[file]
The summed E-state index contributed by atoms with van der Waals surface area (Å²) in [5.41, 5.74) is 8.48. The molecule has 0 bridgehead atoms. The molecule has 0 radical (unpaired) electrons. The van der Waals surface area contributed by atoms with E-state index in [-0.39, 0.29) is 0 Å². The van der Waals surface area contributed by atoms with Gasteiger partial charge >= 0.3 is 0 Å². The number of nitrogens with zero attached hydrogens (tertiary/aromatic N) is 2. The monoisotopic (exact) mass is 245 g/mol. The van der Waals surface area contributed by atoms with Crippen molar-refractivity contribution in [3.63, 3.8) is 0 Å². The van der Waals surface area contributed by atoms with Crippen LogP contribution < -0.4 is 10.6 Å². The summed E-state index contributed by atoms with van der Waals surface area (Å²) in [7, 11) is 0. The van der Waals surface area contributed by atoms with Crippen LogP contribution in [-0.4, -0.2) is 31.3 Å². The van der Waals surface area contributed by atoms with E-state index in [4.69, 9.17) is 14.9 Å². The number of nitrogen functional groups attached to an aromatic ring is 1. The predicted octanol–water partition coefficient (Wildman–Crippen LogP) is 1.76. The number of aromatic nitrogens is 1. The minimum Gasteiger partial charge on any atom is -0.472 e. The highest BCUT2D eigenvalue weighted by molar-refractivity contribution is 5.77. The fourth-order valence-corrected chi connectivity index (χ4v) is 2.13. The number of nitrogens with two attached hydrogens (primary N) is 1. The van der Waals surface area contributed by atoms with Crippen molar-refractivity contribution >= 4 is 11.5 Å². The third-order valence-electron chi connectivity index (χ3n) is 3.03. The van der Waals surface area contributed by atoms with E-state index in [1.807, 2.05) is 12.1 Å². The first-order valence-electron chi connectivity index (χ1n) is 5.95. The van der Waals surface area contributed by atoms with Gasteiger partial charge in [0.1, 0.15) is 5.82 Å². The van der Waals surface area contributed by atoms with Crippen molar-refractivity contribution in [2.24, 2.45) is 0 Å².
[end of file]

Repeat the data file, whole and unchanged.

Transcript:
The summed E-state index contributed by atoms with van der Waals surface area (Å²) in [5.41, 5.74) is 8.48. The molecule has 0 bridgehead atoms. The molecule has 0 radical (unpaired) electrons. The van der Waals surface area contributed by atoms with E-state index in [-0.39, 0.29) is 0 Å². The van der Waals surface area contributed by atoms with Gasteiger partial charge >= 0.3 is 0 Å². The number of nitrogens with zero attached hydrogens (tertiary/aromatic N) is 2. The monoisotopic (exact) mass is 245 g/mol. The van der Waals surface area contributed by atoms with Crippen molar-refractivity contribution in [3.63, 3.8) is 0 Å². The van der Waals surface area contributed by atoms with Crippen LogP contribution < -0.4 is 10.6 Å². The summed E-state index contributed by atoms with van der Waals surface area (Å²) in [7, 11) is 0. The van der Waals surface area contributed by atoms with Crippen LogP contribution in [-0.4, -0.2) is 31.3 Å². The van der Waals surface area contributed by atoms with E-state index in [4.69, 9.17) is 14.9 Å². The number of nitrogen functional groups attached to an aromatic ring is 1. The predicted octanol–water partition coefficient (Wildman–Crippen LogP) is 1.76. The number of aromatic nitrogens is 1. The minimum Gasteiger partial charge on any atom is -0.472 e. The highest BCUT2D eigenvalue weighted by molar-refractivity contribution is 5.77. The fourth-order valence-corrected chi connectivity index (χ4v) is 2.13. The number of nitrogens with two attached hydrogens (primary N) is 1. The van der Waals surface area contributed by atoms with Crippen molar-refractivity contribution >= 4 is 11.5 Å². The third-order valence-electron chi connectivity index (χ3n) is 3.03. The van der Waals surface area contributed by atoms with E-state index in [1.807, 2.05) is 12.1 Å². The first-order valence-electron chi connectivity index (χ1n) is 5.95. The van der Waals surface area contributed by atoms with Gasteiger partial charge in [0.1, 0.15) is 5.82 Å². The van der Waals surface area contributed by atoms with Crippen molar-refractivity contribution in [2.24, 2.45) is 0 Å².